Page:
- They navigate state insurance regulations and laws, and they employ actuaries to estimate risk and set premiums.
- They shop and purchase reinsurance. Any decent broker can replicate that function.
- They sit on a huge pile of money (loss reserves) and invest it. You probably are not going to be much better at investing than the typical insurer. (AIG may be an exception to this.)
- They review and manage claims and litigation. YMMV, but you'll probably not do this much better or worse than a big insurer.
But there is one thing that a doctor (or group of doctors) can do that an insurer cannot: they can assess their practice internally and take steps to control their risk and create an organization that will have a lower risk profile than the industry average.
We hopefully all do this anyway. We all want to provide high quality care, better patient outcomes, and we want to not get sued. When we take steps to do this, we are generally making money for our insurer. Nothing wrong with that, but if your practice is well run, and if you really are better than the industry average, then maybe it might make sense to reap the financial rewards that come with a lower risk profile.
This is one of the big stumbling blocks for a group that is thinking about self-insuring. You need to apply some serious introspection and self-knowledge to your group before you embark on this sort of project:
Can you cold-bloodedly assess your practice and ask yourself if you are really a better risk than the actuaries think you are? Not all doctors are better than average, though most think they are. If you've had some runs of bad cases, maybe it's just bad luck, but maybe you would still be better off paying someone else to shoulder that risk for you. Get a professional to run the actual numbers to get a gauge on this. It may only make sense if you really have a superior loss history.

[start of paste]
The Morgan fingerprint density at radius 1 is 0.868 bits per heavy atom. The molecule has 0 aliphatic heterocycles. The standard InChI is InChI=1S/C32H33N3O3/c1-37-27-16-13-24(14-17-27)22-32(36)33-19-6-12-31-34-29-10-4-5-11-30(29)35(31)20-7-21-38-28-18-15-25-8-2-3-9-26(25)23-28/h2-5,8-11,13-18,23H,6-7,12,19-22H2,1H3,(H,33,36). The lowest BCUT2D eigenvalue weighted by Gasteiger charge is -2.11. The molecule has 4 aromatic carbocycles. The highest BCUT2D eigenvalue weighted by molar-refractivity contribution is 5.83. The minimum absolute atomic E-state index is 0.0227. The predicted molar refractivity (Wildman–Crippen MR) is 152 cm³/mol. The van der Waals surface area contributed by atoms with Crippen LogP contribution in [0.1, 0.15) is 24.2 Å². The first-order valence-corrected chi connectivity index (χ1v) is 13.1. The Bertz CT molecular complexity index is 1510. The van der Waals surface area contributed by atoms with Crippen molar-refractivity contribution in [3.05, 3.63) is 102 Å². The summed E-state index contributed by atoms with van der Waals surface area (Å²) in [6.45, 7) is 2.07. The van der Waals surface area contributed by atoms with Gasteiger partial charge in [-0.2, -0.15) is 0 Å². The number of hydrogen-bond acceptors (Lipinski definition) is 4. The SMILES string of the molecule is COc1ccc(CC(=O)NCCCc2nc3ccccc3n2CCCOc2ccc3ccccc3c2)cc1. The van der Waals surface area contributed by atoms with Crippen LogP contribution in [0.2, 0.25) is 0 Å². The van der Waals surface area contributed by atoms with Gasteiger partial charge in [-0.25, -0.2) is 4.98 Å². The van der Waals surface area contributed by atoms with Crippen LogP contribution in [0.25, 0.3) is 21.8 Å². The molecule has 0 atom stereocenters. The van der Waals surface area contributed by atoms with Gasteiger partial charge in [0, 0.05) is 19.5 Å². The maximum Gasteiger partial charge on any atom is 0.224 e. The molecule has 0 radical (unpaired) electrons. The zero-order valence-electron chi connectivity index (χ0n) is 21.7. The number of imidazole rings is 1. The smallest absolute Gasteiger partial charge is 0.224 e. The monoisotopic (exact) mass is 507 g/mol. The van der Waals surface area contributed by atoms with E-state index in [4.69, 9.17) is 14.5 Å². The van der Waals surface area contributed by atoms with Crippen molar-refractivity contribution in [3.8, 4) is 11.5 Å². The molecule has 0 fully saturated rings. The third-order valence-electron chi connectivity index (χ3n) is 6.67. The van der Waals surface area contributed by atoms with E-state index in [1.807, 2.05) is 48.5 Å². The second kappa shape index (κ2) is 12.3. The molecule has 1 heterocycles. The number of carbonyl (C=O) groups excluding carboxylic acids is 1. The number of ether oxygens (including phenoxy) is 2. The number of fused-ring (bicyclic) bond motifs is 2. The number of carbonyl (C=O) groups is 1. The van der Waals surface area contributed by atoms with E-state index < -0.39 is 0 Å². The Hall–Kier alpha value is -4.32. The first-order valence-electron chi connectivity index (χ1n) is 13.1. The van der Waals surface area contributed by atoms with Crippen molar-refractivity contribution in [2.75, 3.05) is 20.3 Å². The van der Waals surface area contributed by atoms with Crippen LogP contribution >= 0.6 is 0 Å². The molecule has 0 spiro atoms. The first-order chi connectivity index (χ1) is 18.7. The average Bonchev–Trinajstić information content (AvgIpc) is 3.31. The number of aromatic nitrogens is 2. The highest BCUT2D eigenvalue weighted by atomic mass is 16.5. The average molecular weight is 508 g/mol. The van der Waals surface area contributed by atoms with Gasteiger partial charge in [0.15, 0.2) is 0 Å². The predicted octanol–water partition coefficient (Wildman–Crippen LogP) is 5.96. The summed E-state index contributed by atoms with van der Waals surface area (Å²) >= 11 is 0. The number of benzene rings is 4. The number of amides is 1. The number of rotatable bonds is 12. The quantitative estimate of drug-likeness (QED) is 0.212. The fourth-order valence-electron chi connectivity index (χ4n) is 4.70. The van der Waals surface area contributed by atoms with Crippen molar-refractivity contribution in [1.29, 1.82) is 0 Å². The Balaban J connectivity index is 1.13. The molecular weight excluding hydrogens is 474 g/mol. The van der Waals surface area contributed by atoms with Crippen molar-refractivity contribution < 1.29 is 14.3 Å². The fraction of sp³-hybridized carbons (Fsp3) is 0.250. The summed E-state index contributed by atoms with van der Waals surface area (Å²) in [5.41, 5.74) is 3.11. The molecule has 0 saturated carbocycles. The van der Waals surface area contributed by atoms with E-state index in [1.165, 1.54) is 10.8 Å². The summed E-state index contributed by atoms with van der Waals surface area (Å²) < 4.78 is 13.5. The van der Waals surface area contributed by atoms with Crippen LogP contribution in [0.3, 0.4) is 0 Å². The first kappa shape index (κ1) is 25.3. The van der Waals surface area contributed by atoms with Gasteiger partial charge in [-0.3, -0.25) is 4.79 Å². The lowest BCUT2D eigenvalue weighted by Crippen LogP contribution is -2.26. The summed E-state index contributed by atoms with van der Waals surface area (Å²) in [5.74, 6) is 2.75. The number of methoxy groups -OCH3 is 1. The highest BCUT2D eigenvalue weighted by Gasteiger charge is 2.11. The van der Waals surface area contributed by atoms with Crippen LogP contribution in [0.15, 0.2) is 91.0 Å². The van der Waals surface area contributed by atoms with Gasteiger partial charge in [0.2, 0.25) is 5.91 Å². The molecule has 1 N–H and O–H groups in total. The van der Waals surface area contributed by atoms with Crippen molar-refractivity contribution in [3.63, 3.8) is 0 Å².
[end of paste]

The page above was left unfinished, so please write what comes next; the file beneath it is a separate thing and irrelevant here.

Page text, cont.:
You also need to know your organization. Are you staffed with flexible docs who are willing to change their personal practice style, to adopt best practices and to minimize variability? Are your docs willing to adapt to the party line in documentation and use of new technology? Or do you have a bunch of prima donnas who are not really receptive to suggestions on how they could do things differently?
Is your practice willing to enforce standards to the point of firing "Old Bill," the doc that everybody loves but who just isn't at the level of quality that you need? Every group has an "Old Bill," who keeps his job despite the bad outcomes (or whatever) because he's such a great guy and patients love him and he's so earnest about trying to improve. If you and your partners can't bring yourself to pull the trigger on Bill, you shouldn't self-insure.